March 5, 2011

Parenting on Instinct

Baby wearing love
I'll admit it.  When I was pregnant, I was totally lost.  I had no idea what I was going to do with a baby- for those first six months I really couldn't think of anything that babies DID.  I figured it was a weird time of limbo where you just waited for your child to finally get... interesting.

I did a few of the standard pregnant and clueless things.  I bought a few books, I accepted sometimes completely contrary advice from anyone who would offer, and did what I do best.  I decided to wing it.

Now, I know that it might seem to you out that I officially subscribe to a few defined parenting techniques.  I never did that on purpose.  Everything that I've done as a mother has been done following a few basic guidelines.

Breastfeeding love
What's best for the babies?
What's best for ME?

Best for the babies?  Breast feeding.  Best for me?  Moving the girls to their own room.  Best for the girls?  Baby wearing.  Best for me?  Potty training.  Starting last week, sort of.

We use cloth diapers because of the environmental impact, but more importantly because I think it's best for the girls to be aware of their bodily functions and to avoid the nasty rashes that come from artificially dried poo.  We breast fed until the girls self-weaned, because the human breast milk is ideal baby food, and they were happy to eat as much of it as they could.  I made most of their solid baby food, because I knew every ingredient was natural, healthy, and delicious.  I was constantly shocked at what Gerber and the like will put gelatin into.  That said, we're keeping the girls on a vegetarian diet until they're old enough to make an informed decision on their own.  It all seems pretty crunchy, huh?

Solid food love
But I never let myself feel like I HAD to do (or not do) something because of some ideal of granola parenting.  I supplemented with formula without giving myself a guilt complex- hell, nursing twins at all was an accomplishment, I wasn't going to treat myself like a failure if I wasn't always able to produce enough milk for two hungry babies.  I got my kids vaccinated on the pediatric recommended schedule- I wouldn't know what the measles looked like if I saw it, and frankly the same goes for whooping cough and mumps.  I moved my kids into their own room when they were about four months old.  After all, they comforted each other better than I could, and we all slept better.

In short, I've been basing my entire parenting philosophy on instinct.  Does this feel like the right thing to do?   Do I feel like this is a good idea?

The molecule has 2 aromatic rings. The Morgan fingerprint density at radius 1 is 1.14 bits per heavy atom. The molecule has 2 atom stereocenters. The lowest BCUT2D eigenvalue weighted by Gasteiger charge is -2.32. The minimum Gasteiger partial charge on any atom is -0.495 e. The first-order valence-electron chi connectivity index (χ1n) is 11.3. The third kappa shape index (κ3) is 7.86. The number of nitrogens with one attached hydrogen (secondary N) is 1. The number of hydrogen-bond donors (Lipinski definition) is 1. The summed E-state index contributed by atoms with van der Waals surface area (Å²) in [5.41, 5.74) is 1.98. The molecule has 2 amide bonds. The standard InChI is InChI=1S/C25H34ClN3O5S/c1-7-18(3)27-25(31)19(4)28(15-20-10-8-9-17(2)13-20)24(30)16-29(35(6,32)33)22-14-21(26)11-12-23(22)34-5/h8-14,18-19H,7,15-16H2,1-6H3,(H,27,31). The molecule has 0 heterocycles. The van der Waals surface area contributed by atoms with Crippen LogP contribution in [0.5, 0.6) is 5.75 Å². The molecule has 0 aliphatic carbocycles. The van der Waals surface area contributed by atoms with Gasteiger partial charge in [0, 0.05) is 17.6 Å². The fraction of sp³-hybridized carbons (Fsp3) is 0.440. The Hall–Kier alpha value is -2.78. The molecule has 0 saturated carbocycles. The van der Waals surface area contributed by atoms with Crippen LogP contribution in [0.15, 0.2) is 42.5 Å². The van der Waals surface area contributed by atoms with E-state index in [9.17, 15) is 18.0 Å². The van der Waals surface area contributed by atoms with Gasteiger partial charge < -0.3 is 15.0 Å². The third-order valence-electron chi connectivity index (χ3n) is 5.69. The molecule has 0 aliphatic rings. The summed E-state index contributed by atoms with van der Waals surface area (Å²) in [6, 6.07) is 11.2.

I found as I was reading parenting books- ALL of them- that I found the authors at best irritating and at worst complete idiots.  The multiple specific books were no doubt the worst of the lot.  I constantly felt like I was being talked down to, and if there's one thing on this earth that is guaranteed to enrage me, it's condescension.  I stopped reading parenting books before half of the full shelf I'd acquired had even been opened.  I just couldn't be bothered.  I obviously knew best.

Sleep-in-your-own-room love
And I still felt like I didn't know anything.  It was all a matter of watching my children, listening, and trying to figure out what they were trying to tell me.  I introduced solid foods as soon as the girls started acting really interested.  I stopped breastfeeding when they made it clear that they were just plain done.  I started vaguely potty training when they started acting upset about being around their own feces.  (And I'm totally flying by the seat of my pants here, too.  Right now my version of potty-training is a lot of "see Mommy using the potty?" and reading potty-themed books.  They know what the potty is, and I think they're starting to get an idea of what it's for.  So far, we haven't even tried actually using it for its intended purpose.)

Book worm love
We human beings are bad at remembering that, fundamentally. we're ANIMALS.  We're mammals, primates, bipedal, social, verbal... those are the things that define most of our development.  The things that we do for babies are completely tied up in being those things.  Being a highly civilized creature just complicates matters.  Everything about having a baby is primal- from pregnancy until the child is functionally verbal.  So as far as the parenting of my own babies is concerned, I guess you could say that I've reverted to some kind of inner animal nature.

I think my kids are remarkably close to perfect.  So is it undignified that I tend to think of us as neanderthals in order to get through the immeasurably difficult years of baby- and toddler-hood?  Perhaps.  But it's working.  It makes me feel good about our lives and every milestone my children reach, and I have no regrets whatsoever.

The parenting choices that M and I have made have made all of us very happy animals.

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